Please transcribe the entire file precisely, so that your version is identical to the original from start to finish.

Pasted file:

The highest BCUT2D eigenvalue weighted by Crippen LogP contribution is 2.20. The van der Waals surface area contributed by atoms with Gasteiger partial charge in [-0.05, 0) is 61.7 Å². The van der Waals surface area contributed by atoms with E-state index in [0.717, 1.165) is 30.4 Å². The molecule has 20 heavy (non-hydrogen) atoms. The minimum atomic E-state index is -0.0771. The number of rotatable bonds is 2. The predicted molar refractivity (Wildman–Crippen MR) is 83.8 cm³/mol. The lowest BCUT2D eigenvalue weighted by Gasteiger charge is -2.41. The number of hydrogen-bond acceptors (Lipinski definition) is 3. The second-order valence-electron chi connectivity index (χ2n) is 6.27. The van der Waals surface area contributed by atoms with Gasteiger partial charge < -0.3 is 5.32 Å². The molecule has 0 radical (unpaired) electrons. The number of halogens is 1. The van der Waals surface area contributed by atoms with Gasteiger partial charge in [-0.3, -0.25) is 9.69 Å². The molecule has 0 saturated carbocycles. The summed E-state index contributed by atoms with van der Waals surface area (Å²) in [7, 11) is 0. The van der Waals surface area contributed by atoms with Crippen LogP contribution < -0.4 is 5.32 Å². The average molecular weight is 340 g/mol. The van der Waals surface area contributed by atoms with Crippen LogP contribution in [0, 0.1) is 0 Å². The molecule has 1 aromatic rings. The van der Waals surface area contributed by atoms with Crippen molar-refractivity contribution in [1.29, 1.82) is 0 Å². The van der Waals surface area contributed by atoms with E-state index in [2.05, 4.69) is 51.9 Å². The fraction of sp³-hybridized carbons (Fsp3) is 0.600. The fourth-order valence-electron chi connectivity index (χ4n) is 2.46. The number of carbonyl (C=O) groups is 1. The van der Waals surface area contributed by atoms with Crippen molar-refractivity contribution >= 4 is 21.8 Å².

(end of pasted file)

The highest BCUT2D eigenvalue weighted by Crippen LogP contribution is 2.20. The van der Waals surface area contributed by atoms with Gasteiger partial charge in [-0.05, 0) is 61.7 Å². The van der Waals surface area contributed by atoms with E-state index in [0.717, 1.165) is 30.4 Å². The molecule has 20 heavy (non-hydrogen) atoms. The minimum atomic E-state index is -0.0771. The number of rotatable bonds is 2. The predicted molar refractivity (Wildman–Crippen MR) is 83.8 cm³/mol. The lowest BCUT2D eigenvalue weighted by Gasteiger charge is -2.41. The number of hydrogen-bond acceptors (Lipinski definition) is 3. The second-order valence-electron chi connectivity index (χ2n) is 6.27. The van der Waals surface area contributed by atoms with Gasteiger partial charge < -0.3 is 5.32 Å². The molecule has 0 radical (unpaired) electrons. The number of halogens is 1. The van der Waals surface area contributed by atoms with Gasteiger partial charge in [-0.3, -0.25) is 9.69 Å². The molecule has 0 saturated carbocycles. The summed E-state index contributed by atoms with van der Waals surface area (Å²) in [7, 11) is 0. The van der Waals surface area contributed by atoms with Crippen LogP contribution < -0.4 is 5.32 Å². The average molecular weight is 340 g/mol. The van der Waals surface area contributed by atoms with Crippen LogP contribution in [0, 0.1) is 0 Å². The molecule has 1 aromatic rings. The van der Waals surface area contributed by atoms with Crippen molar-refractivity contribution in [1.29, 1.82) is 0 Å². The van der Waals surface area contributed by atoms with E-state index in [2.05, 4.69) is 51.9 Å². The fraction of sp³-hybridized carbons (Fsp3) is 0.600. The fourth-order valence-electron chi connectivity index (χ4n) is 2.46. The number of carbonyl (C=O) groups is 1. The van der Waals surface area contributed by atoms with Crippen molar-refractivity contribution >= 4 is 21.8 Å².